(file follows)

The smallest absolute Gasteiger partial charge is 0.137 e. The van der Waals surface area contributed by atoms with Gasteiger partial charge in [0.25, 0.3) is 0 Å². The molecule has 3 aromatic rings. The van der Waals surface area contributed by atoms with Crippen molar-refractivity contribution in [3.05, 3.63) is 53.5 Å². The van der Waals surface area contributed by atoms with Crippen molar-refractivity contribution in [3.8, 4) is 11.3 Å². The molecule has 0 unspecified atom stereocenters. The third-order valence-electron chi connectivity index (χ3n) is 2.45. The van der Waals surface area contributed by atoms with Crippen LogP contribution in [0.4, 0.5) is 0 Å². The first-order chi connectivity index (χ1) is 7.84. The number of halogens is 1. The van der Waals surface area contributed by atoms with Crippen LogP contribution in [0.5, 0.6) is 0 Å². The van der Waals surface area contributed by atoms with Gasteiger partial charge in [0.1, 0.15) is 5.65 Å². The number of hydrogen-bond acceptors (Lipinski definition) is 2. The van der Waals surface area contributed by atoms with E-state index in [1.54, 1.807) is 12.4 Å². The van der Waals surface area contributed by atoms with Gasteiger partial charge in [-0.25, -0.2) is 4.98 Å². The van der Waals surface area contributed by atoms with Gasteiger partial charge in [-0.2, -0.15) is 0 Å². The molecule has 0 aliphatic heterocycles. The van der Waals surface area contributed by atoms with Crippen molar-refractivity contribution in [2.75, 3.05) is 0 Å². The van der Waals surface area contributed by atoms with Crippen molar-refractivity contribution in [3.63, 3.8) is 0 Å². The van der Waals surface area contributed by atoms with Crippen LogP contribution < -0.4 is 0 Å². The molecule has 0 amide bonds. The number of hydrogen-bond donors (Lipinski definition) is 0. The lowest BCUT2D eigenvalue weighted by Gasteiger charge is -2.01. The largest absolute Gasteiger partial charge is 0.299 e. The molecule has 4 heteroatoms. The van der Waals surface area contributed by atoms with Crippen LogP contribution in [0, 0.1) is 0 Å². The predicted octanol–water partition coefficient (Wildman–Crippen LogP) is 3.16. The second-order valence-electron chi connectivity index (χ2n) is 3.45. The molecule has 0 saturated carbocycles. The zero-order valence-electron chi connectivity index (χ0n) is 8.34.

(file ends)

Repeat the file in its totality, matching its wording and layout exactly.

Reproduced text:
The smallest absolute Gasteiger partial charge is 0.137 e. The van der Waals surface area contributed by atoms with Gasteiger partial charge in [0.25, 0.3) is 0 Å². The molecule has 3 aromatic rings. The van der Waals surface area contributed by atoms with Crippen molar-refractivity contribution in [3.05, 3.63) is 53.5 Å². The van der Waals surface area contributed by atoms with Crippen molar-refractivity contribution in [3.8, 4) is 11.3 Å². The molecule has 0 unspecified atom stereocenters. The third-order valence-electron chi connectivity index (χ3n) is 2.45. The van der Waals surface area contributed by atoms with Crippen LogP contribution in [0.4, 0.5) is 0 Å². The first-order chi connectivity index (χ1) is 7.84. The number of halogens is 1. The van der Waals surface area contributed by atoms with Crippen LogP contribution in [0.5, 0.6) is 0 Å². The van der Waals surface area contributed by atoms with Gasteiger partial charge in [0.1, 0.15) is 5.65 Å². The number of hydrogen-bond acceptors (Lipinski definition) is 2. The van der Waals surface area contributed by atoms with E-state index in [1.54, 1.807) is 12.4 Å². The van der Waals surface area contributed by atoms with Gasteiger partial charge in [-0.25, -0.2) is 4.98 Å². The van der Waals surface area contributed by atoms with Gasteiger partial charge in [-0.2, -0.15) is 0 Å². The molecule has 0 aliphatic heterocycles. The van der Waals surface area contributed by atoms with Crippen molar-refractivity contribution in [2.75, 3.05) is 0 Å². The van der Waals surface area contributed by atoms with Crippen molar-refractivity contribution in [3.63, 3.8) is 0 Å². The van der Waals surface area contributed by atoms with Crippen LogP contribution < -0.4 is 0 Å². The molecule has 0 amide bonds. The number of hydrogen-bond donors (Lipinski definition) is 0. The lowest BCUT2D eigenvalue weighted by Gasteiger charge is -2.01. The largest absolute Gasteiger partial charge is 0.299 e. The molecule has 4 heteroatoms. The van der Waals surface area contributed by atoms with Crippen LogP contribution in [0, 0.1) is 0 Å². The predicted octanol–water partition coefficient (Wildman–Crippen LogP) is 3.16. The second-order valence-electron chi connectivity index (χ2n) is 3.45. The molecule has 0 saturated carbocycles. The zero-order valence-electron chi connectivity index (χ0n) is 8.34.